A Lenten “Rule of Life”and A Parenting Plan for Renewal

Lent begins this week, a time of spiritual journeying.  Where are you going in your spiritual life and your parenting life right now?  I have some ideas and suggestions for you in this post to ponder and meditate on.

I have been thinking about Lent as this spiritual journey.  In the Episcopal tradition, we think of preparing for Lent and Lent as this spiritual journey in preparing for Easter.  On any journey, one would pack bags and prepare for travel. Lent is much the same way; we use something called “a rule of life” to prepare for Lent and Easter.   There is a lovely article about what this entails here: http://fullhomelydivinity.org/articles/Preparing%20for%20Lent.htm   but the main components for Lent include:

**Self-examination and repentance and specifically attempting to reconcile with those we have hurt or alienated throughout this year  (also the use of sacramental confession to a priest)
**Prayer, fasting, and self-denial
**Reading and meditating on God’s holy Word.

In parenting, I wonder what creating a ‘rule of life” for Lenten parenting would look like for you?

Would your self-examination of yourself led you to reconcile with yourself?  Would it lead you to forgive yourself for not being perfect?  Would it lead you to forgive your partner for not being perfect?  Would it lead you to a Family Mission Statement or a parenting plan to do things better?  Anglicans have a strong belief in responsible freedom.  How will you be responsible in making yourself better in setting the tone for your family? 

If you fast and deny yourself, can you deny yourself negative self-talk?  Complaining?  Too much explanation to small children?  Can you take up a journey of prayer and meditation?  Can you focus on finding a spiritual path even if you do not have one currently?

In reading and meditating, can you read something spiritual that is uplifting to you?  Can you read something positive that will help you in your parenting?  How can you renew and refresh yourself after the long dark days of Winter?

More about Lenten parenting and Lent traditions tomorrow.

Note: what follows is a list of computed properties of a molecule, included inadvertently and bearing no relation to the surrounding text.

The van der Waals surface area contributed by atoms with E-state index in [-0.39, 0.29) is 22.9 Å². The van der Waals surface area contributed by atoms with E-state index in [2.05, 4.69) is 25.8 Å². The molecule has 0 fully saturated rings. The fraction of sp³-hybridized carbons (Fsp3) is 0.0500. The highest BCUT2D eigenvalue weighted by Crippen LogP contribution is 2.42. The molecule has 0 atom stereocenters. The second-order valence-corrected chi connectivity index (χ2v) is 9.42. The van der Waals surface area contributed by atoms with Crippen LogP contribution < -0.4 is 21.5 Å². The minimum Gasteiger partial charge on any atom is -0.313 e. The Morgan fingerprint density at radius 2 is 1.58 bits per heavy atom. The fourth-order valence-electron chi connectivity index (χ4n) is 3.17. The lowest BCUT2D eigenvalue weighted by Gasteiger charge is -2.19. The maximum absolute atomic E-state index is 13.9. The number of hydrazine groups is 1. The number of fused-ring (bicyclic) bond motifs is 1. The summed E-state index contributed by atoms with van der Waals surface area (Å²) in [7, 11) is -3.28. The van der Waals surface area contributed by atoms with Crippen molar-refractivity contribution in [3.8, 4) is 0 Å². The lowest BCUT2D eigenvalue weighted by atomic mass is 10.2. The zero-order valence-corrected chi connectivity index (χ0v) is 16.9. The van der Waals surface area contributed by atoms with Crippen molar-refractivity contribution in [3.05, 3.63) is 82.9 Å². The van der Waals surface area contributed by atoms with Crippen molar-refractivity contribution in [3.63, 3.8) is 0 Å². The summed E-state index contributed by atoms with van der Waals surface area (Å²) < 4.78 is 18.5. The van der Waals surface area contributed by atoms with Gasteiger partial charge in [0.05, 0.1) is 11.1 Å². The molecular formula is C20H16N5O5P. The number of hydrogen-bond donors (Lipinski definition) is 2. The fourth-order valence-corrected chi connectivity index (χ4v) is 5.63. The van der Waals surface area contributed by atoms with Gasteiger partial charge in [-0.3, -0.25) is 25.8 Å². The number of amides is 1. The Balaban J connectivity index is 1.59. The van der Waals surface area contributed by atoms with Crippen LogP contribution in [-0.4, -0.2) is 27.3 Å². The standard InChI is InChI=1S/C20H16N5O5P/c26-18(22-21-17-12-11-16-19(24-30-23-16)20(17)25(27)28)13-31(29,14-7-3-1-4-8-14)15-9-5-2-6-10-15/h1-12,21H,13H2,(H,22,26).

Many blessings,


12 thoughts on “A Lenten “Rule of Life”and A Parenting Plan for Renewal

  1. With the difference in seasons, Lent is a real ‘drawing in’ time for us. It seems very natural to reflect over this period.
    Thanks for making it all a bit more conscious, Carrie.

  2. What a tight little suitcase of ideas, just straining at the latches!

    I had hoped to get into the Lenten discussion at church but with two little ones, a working hubby (during the evenings), and a budget that is very tight (although I already have the book in my ‘library’ : ) I’m appealing to the person running the discussion.

    Fasting? Not while nursing! I’ll have to wait a while for that one. But I have wandered through that thought over the years, and given up ‘giving up x, y, & z’ for Lent. In elementary years I would ‘give up M&M’s’ (and it would be a rough thing!) but the rest of the thought process was just not there, nor was it introduced, encouraged or even talked about.

    I think a far better fast for me would be to fast from ‘speaking too fast’ and directing my children or husband too much. Yes I think I will write a reminder of that and put it on the wall (the fridge is artwork and on the pantry is my unframed reminders to Respond, not react; Gentle touches, voices, actions; and ‘people before things’ – LLL.)

    Am so wishing I could just print all of your site and READ like a book. At over 600 posts….thank you for holding this space open and letting others see so much!

  3. Lent- it usually meant no sweets and no meat. This year I took it a step further, to real lenten in the way I look at it. Sayinf the rosary together as a family, trying not to get angry at my kids more than 10 times for this whole month, reading my Bible daily & now after reading your post to stop the negative talking for the whole lent. Yes its refreshing and I am sure it will help in my journey.

  4. Beautiful thoughts Carrie! We are talking about this on our blog this week too as we prepare to start a new Beacon series about getting rid of our excuses… Lent is a perfect time to give up making excuses! I think it is also a perfect time as we reflect on ourselves, especially for Christians, to think about the Atonement and the gift that comes from it.

    Great post!


  5. In the Jewish tradition, the purpose of fasting on Yom Kippur is to allow time away from the preparation of food so that one can focus on the nourishment of the soul. I like to think of fasting not as denying oneself a fundamental need, but allowing a space and time for reflection.

  6. Carrie, I happened to read the Full Homely Divinity article shortly before reading your blog! It is sitting in my “to print” folder.

    For lent this year, I am “giving up” frowning. I really don’t frown TOO much (maybe I’ll learn differently! 🙂 ), but I want to consciously work on expressing love and warmth even when I need to be firm with my children or honest with my husband. I figured facial expressions was a good place to start.


  7. Pingback: lent: pilgrimage of the soul | The Parenting Passageway

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